The Federal Reserve should demand more capital from Wall Street while the central bank slowly increases interest rates, a leading U.S. regulator said on Thursday as he outlined a formula for future economic growth.
Thomas Hoenig, vice-chairman of the Federal Deposit Insurance Corporation, said the financial system could be rattled if the Fed continued to hold rates low while the largest banks did nothing to increase capital reserves.
“The challenge is to find a path that enables central banks to rebalance monetary policy without shock overwhelming the financial system,” said Hoenig, a leading voice for tough banking regulations.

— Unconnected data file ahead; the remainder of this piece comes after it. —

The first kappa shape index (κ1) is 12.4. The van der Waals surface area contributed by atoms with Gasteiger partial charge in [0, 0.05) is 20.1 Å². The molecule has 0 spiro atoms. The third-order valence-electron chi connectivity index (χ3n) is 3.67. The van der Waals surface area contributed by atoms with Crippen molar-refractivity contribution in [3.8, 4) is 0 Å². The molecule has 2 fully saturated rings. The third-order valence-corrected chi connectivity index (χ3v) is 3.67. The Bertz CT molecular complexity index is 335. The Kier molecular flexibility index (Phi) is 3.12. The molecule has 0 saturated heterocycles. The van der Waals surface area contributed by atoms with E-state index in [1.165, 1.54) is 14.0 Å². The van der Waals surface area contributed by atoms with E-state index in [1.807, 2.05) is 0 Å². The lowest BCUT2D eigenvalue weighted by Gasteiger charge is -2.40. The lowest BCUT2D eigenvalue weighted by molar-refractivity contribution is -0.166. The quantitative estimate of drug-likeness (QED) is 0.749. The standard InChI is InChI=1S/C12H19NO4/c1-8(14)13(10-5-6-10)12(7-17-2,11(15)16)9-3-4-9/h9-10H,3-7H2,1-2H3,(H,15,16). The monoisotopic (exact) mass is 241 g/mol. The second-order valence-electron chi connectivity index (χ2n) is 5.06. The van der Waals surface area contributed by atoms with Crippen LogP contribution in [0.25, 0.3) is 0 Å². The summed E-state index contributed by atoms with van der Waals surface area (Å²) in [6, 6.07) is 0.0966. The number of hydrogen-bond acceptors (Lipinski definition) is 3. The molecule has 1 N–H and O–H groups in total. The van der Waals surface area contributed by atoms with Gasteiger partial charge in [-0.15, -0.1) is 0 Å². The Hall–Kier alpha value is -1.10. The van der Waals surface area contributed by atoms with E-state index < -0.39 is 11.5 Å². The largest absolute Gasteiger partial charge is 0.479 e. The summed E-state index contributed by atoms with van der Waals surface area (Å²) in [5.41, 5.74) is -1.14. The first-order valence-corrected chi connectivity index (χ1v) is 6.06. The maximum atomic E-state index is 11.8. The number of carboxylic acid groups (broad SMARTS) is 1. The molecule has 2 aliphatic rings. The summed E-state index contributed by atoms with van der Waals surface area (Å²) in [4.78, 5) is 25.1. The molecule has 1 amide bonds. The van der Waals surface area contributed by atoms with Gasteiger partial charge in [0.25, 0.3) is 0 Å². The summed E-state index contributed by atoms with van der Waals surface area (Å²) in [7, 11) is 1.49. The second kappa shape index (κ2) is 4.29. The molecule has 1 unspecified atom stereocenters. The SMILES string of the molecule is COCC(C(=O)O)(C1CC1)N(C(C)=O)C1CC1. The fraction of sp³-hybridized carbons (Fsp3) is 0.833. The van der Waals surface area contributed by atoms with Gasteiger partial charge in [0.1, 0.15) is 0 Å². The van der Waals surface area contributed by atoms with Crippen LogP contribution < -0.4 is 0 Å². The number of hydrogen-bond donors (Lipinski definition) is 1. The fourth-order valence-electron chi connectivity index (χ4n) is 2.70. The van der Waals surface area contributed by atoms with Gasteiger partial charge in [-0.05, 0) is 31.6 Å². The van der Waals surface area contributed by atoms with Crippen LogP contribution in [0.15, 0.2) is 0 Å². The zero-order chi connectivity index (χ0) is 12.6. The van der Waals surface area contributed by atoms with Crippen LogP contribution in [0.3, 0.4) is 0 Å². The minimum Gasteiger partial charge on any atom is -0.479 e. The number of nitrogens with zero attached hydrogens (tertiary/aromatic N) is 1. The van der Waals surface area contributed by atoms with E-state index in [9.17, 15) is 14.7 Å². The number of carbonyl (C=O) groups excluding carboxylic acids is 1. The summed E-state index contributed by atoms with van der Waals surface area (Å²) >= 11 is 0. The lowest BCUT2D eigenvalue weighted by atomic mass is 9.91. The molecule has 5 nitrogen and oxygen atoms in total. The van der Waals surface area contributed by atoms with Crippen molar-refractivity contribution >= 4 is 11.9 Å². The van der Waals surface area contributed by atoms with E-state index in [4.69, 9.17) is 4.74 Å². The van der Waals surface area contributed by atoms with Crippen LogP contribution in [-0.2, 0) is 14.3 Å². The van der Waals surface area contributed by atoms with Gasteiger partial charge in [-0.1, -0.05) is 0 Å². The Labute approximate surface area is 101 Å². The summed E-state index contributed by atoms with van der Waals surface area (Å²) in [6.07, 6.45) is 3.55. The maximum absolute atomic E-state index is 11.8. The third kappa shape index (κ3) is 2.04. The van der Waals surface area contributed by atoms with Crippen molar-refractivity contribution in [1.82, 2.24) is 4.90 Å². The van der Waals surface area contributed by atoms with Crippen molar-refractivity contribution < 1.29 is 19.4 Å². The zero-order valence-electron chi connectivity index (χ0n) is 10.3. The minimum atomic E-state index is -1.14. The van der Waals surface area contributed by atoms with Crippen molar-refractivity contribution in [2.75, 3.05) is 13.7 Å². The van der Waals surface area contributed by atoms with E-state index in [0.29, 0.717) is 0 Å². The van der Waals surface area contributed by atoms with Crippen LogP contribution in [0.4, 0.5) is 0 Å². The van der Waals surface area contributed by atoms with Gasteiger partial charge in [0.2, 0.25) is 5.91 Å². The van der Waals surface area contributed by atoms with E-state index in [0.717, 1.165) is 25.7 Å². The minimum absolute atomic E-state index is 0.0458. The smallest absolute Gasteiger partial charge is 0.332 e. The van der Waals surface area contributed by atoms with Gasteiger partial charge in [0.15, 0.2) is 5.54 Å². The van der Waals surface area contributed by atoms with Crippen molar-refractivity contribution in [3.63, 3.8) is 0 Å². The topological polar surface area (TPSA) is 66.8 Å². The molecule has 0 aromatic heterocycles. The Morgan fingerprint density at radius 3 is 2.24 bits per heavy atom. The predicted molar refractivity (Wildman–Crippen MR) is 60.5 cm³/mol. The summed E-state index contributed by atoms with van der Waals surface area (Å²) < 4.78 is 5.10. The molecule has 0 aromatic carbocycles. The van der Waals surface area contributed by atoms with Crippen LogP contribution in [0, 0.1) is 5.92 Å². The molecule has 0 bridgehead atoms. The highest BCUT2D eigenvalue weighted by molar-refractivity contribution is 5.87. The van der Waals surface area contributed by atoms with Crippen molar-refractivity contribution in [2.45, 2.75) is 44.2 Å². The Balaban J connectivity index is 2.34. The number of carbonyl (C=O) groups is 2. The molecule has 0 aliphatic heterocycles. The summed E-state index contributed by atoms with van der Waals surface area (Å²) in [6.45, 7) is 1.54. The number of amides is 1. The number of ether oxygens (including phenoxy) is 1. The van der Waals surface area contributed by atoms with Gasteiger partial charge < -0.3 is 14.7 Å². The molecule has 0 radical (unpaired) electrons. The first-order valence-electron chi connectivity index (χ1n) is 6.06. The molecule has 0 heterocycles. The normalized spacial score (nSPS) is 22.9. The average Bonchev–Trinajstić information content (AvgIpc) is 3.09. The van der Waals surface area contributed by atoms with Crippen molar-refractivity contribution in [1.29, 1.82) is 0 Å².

That shock could come if the Fed were to suddenly increase rates while banks lacked capital, said Hoenig.
Banks retain profits or issue stock as a cushion against future losses. Global banking regulators are debating how much of a cushion – or ‘capital’ – leading banks should have.
A global watchdog for banking standards, the Basel Committee on Banking Supervision, is writing new capital rules.
This article is for general information purposes only. It is not investment advice or a solution to buy or sell securities. Opinions are the authors; not necessarily that of OANDA Corporation or any of its affiliates, subsidiaries, officers or directors. Leveraged trading is high risk and not suitable for all. You could lose all of your deposited funds.